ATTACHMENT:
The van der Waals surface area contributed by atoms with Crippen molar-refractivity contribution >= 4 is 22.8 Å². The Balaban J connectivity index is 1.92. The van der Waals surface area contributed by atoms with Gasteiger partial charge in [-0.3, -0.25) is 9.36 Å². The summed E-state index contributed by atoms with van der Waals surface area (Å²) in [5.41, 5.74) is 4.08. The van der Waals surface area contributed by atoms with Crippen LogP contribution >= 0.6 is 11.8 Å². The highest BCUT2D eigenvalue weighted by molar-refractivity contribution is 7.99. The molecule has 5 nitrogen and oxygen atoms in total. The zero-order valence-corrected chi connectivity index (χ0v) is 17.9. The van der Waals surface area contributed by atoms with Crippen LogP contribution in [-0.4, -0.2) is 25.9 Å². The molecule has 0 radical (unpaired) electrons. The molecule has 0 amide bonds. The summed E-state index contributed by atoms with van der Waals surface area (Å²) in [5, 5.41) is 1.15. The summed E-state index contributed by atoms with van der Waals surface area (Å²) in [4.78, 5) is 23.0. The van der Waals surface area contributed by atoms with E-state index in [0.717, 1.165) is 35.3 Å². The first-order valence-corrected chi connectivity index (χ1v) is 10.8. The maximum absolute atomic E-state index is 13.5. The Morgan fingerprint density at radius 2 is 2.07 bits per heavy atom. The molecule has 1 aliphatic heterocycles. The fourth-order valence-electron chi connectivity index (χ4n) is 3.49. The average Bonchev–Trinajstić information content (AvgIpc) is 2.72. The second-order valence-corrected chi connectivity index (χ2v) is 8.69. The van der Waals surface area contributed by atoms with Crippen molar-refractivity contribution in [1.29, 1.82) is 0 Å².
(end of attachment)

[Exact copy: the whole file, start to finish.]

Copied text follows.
The van der Waals surface area contributed by atoms with Crippen molar-refractivity contribution >= 4 is 22.8 Å². The Balaban J connectivity index is 1.92. The van der Waals surface area contributed by atoms with Gasteiger partial charge in [-0.3, -0.25) is 9.36 Å². The summed E-state index contributed by atoms with van der Waals surface area (Å²) in [5.41, 5.74) is 4.08. The van der Waals surface area contributed by atoms with Crippen LogP contribution >= 0.6 is 11.8 Å². The highest BCUT2D eigenvalue weighted by molar-refractivity contribution is 7.99. The molecule has 5 nitrogen and oxygen atoms in total. The zero-order valence-corrected chi connectivity index (χ0v) is 17.9. The van der Waals surface area contributed by atoms with Crippen LogP contribution in [-0.4, -0.2) is 25.9 Å². The molecule has 0 radical (unpaired) electrons. The molecule has 0 amide bonds. The summed E-state index contributed by atoms with van der Waals surface area (Å²) in [5, 5.41) is 1.15. The summed E-state index contributed by atoms with van der Waals surface area (Å²) in [4.78, 5) is 23.0. The van der Waals surface area contributed by atoms with E-state index in [0.717, 1.165) is 35.3 Å². The first-order valence-corrected chi connectivity index (χ1v) is 10.8. The maximum absolute atomic E-state index is 13.5. The Morgan fingerprint density at radius 2 is 2.07 bits per heavy atom. The molecule has 1 aliphatic heterocycles. The fourth-order valence-electron chi connectivity index (χ4n) is 3.49. The average Bonchev–Trinajstić information content (AvgIpc) is 2.72. The second-order valence-corrected chi connectivity index (χ2v) is 8.69. The van der Waals surface area contributed by atoms with Crippen molar-refractivity contribution in [1.29, 1.82) is 0 Å².